Just as the sea shapes Seattle—and inspired Vanguard Seattle‘s theme for May—so the sea anchors Lisa Tan’s short film, “Waves.” In the nineteen-minute video, Tan, an American artist who is currently completing a PhD at the University of Gothenburg in Sweden, uses Virginia Woolf’s experimental novel, The Waves as a point of departure to reflect upon the mesh of relations between geographies, technologies and consciousness. As viewers, we follow Tan’s voice and thoughts as she links various locations, figures, sounds and images that range from Courbet’s painting “The Wave,” to her mother’s television on standby, to invisible jellyfish and transoceanic cables.
Correspondence is the key word here as Tan says in her video, “I use it as a term for strange but sisterly agreements between places, images, sounds and moments… It’s an interaction with something, somewhere, where you are not.” It is the threshold between land and sea, body and screen, here and there in which Tan places herself in “Waves” to rub against the limits of consciousness and understanding. The work follows a meditative rhythm, like the breaking of waves that Tan returns to repeatedly—seascapes from locations such as Ellwood Beach in Santa Monica or the Cliffs of Moher in Ireland.
Like Woolf, Tan is reaching for something beyond language, or as Tan says in the video, “whatever is lurking behind thought.” Despite the vastness of the ocean, the complexities of new technologies, the immense distances traversed and the array of images and ideas Tan presents, the video succeeds as it is grounded in the human through Tan’s idiosyncratic experiences. Despite the digital nature and array of screens the viewer travels through, Tan’s hand is present in every shot, her ideas present in each image as we follow her stream of consciousness just as we follow the six characters whose inner thoughts form the structure of Woolf’s The Waves. In its search for the imperceptible and intervening spaces, “Waves” offers a human perspective amidst forces far greater than the self, and the sublime feeling one has when they stand in the waves, and stare out into the endless ocean.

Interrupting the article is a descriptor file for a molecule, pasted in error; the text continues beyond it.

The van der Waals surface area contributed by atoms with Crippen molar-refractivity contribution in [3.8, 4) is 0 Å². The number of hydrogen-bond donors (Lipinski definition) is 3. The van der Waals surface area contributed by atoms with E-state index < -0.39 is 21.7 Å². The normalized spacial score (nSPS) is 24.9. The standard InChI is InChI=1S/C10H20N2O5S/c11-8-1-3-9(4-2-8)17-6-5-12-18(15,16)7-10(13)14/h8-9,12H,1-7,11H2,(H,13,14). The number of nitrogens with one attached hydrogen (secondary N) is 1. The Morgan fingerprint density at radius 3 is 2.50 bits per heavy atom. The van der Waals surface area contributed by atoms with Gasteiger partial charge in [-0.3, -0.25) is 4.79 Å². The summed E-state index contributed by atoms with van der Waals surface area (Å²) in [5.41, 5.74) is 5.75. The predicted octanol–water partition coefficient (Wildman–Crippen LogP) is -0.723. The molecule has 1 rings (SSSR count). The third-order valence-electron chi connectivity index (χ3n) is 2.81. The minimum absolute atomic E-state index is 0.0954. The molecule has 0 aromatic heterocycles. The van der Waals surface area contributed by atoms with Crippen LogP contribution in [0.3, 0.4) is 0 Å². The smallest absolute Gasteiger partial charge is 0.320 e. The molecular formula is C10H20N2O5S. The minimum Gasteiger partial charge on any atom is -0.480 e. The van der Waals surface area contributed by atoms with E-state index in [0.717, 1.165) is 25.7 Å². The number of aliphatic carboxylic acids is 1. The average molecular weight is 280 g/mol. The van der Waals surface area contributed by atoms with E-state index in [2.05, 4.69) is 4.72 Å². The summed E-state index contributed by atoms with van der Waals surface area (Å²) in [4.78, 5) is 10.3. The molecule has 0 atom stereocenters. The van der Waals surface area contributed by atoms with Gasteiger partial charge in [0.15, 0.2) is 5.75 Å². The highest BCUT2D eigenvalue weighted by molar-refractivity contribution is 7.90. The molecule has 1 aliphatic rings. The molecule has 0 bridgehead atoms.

“Waves” is screening only for a short time (through this Sunday) as a part of Black Box 2.0’s festival program “Unlimited” at Raisbeck Performance Hall. The screening marks the West Coast Premiere of the work that is simultaneously showing at the buzzworthy New Museum Triennial in New York City. That Seattle gets to see this thoughtful and extraordinary artwork is a rare treat and one that should not be missed. If you do happen to make it to Raisbeck Performance Hall to see “Waves,” make sure to pop around the corner the Cornish Main Gallery, and then down the street to the Black Box Hub to check out more of the festival.
Tickets are free, and may be reserved here.
“Waves” is screening at Raisbeck Performance Hall May 21-24 from 12-5PM.